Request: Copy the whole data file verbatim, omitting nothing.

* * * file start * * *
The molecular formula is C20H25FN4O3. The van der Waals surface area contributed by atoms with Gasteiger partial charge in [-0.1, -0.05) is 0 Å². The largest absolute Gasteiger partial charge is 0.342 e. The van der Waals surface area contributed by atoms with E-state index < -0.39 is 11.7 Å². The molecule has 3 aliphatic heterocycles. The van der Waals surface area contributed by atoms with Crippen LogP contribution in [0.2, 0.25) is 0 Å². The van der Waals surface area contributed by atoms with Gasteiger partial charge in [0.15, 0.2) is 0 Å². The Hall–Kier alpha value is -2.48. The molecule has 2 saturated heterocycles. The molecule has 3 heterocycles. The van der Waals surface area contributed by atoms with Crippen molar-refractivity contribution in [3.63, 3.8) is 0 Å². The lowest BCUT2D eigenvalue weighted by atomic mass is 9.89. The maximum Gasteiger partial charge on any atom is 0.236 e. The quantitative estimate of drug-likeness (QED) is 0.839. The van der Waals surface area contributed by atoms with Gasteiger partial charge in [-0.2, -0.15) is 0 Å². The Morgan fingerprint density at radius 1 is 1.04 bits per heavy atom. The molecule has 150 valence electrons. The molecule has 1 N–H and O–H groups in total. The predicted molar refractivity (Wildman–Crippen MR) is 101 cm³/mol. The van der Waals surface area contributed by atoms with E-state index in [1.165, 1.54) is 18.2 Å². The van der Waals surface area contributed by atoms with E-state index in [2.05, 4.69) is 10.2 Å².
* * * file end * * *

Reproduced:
The molecular formula is C20H25FN4O3. The van der Waals surface area contributed by atoms with Gasteiger partial charge in [-0.1, -0.05) is 0 Å². The largest absolute Gasteiger partial charge is 0.342 e. The van der Waals surface area contributed by atoms with E-state index < -0.39 is 11.7 Å². The molecule has 3 aliphatic heterocycles. The van der Waals surface area contributed by atoms with Crippen LogP contribution in [0.2, 0.25) is 0 Å². The van der Waals surface area contributed by atoms with Gasteiger partial charge in [0.15, 0.2) is 0 Å². The Hall–Kier alpha value is -2.48. The molecule has 2 saturated heterocycles. The molecule has 3 heterocycles. The van der Waals surface area contributed by atoms with Crippen molar-refractivity contribution in [3.63, 3.8) is 0 Å². The lowest BCUT2D eigenvalue weighted by atomic mass is 9.89. The maximum Gasteiger partial charge on any atom is 0.236 e. The quantitative estimate of drug-likeness (QED) is 0.839. The van der Waals surface area contributed by atoms with Gasteiger partial charge in [-0.2, -0.15) is 0 Å². The Morgan fingerprint density at radius 1 is 1.04 bits per heavy atom. The molecule has 150 valence electrons. The molecule has 1 N–H and O–H groups in total. The predicted molar refractivity (Wildman–Crippen MR) is 101 cm³/mol. The van der Waals surface area contributed by atoms with E-state index in [1.165, 1.54) is 18.2 Å². The van der Waals surface area contributed by atoms with E-state index in [2.05, 4.69) is 10.2 Å².